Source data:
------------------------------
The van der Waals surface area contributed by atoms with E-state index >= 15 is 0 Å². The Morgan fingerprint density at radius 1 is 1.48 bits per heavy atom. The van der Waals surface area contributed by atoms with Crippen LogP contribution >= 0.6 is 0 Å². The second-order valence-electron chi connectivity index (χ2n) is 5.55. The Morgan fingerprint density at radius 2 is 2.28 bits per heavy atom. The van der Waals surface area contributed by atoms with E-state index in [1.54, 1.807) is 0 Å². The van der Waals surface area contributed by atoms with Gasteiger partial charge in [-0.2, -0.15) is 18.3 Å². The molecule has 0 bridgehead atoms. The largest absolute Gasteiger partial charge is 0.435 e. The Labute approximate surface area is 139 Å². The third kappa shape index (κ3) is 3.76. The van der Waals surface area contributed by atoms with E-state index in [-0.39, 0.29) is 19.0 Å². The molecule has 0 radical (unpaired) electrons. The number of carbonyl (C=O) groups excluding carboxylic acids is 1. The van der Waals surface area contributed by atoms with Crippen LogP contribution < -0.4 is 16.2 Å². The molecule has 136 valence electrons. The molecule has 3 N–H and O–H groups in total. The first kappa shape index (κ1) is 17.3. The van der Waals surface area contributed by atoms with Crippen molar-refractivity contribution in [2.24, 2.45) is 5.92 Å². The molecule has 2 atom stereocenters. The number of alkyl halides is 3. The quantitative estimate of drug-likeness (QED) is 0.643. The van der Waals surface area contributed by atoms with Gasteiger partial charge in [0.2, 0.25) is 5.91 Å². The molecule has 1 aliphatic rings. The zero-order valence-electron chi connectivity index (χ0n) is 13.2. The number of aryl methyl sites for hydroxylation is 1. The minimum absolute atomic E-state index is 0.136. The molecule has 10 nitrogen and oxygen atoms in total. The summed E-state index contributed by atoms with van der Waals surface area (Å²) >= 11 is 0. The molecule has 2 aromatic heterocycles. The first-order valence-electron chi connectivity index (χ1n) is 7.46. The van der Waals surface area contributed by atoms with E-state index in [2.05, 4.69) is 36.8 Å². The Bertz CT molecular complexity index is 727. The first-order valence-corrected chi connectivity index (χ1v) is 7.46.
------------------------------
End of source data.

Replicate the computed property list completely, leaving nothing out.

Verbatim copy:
The van der Waals surface area contributed by atoms with E-state index >= 15 is 0 Å². The Morgan fingerprint density at radius 1 is 1.48 bits per heavy atom. The van der Waals surface area contributed by atoms with Crippen LogP contribution >= 0.6 is 0 Å². The second-order valence-electron chi connectivity index (χ2n) is 5.55. The Morgan fingerprint density at radius 2 is 2.28 bits per heavy atom. The van der Waals surface area contributed by atoms with E-state index in [1.54, 1.807) is 0 Å². The van der Waals surface area contributed by atoms with Gasteiger partial charge in [-0.2, -0.15) is 18.3 Å². The molecule has 0 bridgehead atoms. The largest absolute Gasteiger partial charge is 0.435 e. The Labute approximate surface area is 139 Å². The third kappa shape index (κ3) is 3.76. The van der Waals surface area contributed by atoms with E-state index in [-0.39, 0.29) is 19.0 Å². The molecule has 0 radical (unpaired) electrons. The number of carbonyl (C=O) groups excluding carboxylic acids is 1. The van der Waals surface area contributed by atoms with Crippen LogP contribution < -0.4 is 16.2 Å². The molecule has 136 valence electrons. The molecule has 3 N–H and O–H groups in total. The first kappa shape index (κ1) is 17.3. The van der Waals surface area contributed by atoms with Crippen molar-refractivity contribution in [2.24, 2.45) is 5.92 Å². The molecule has 2 atom stereocenters. The number of alkyl halides is 3. The quantitative estimate of drug-likeness (QED) is 0.643. The van der Waals surface area contributed by atoms with Gasteiger partial charge in [0.2, 0.25) is 5.91 Å². The molecule has 1 aliphatic rings. The zero-order valence-electron chi connectivity index (χ0n) is 13.2. The number of aryl methyl sites for hydroxylation is 1. The minimum absolute atomic E-state index is 0.136. The molecule has 10 nitrogen and oxygen atoms in total. The summed E-state index contributed by atoms with van der Waals surface area (Å²) >= 11 is 0. The molecule has 2 aromatic heterocycles. The first-order valence-electron chi connectivity index (χ1n) is 7.46. The van der Waals surface area contributed by atoms with E-state index in [2.05, 4.69) is 36.8 Å². The Bertz CT molecular complexity index is 727. The first-order valence-corrected chi connectivity index (χ1v) is 7.46.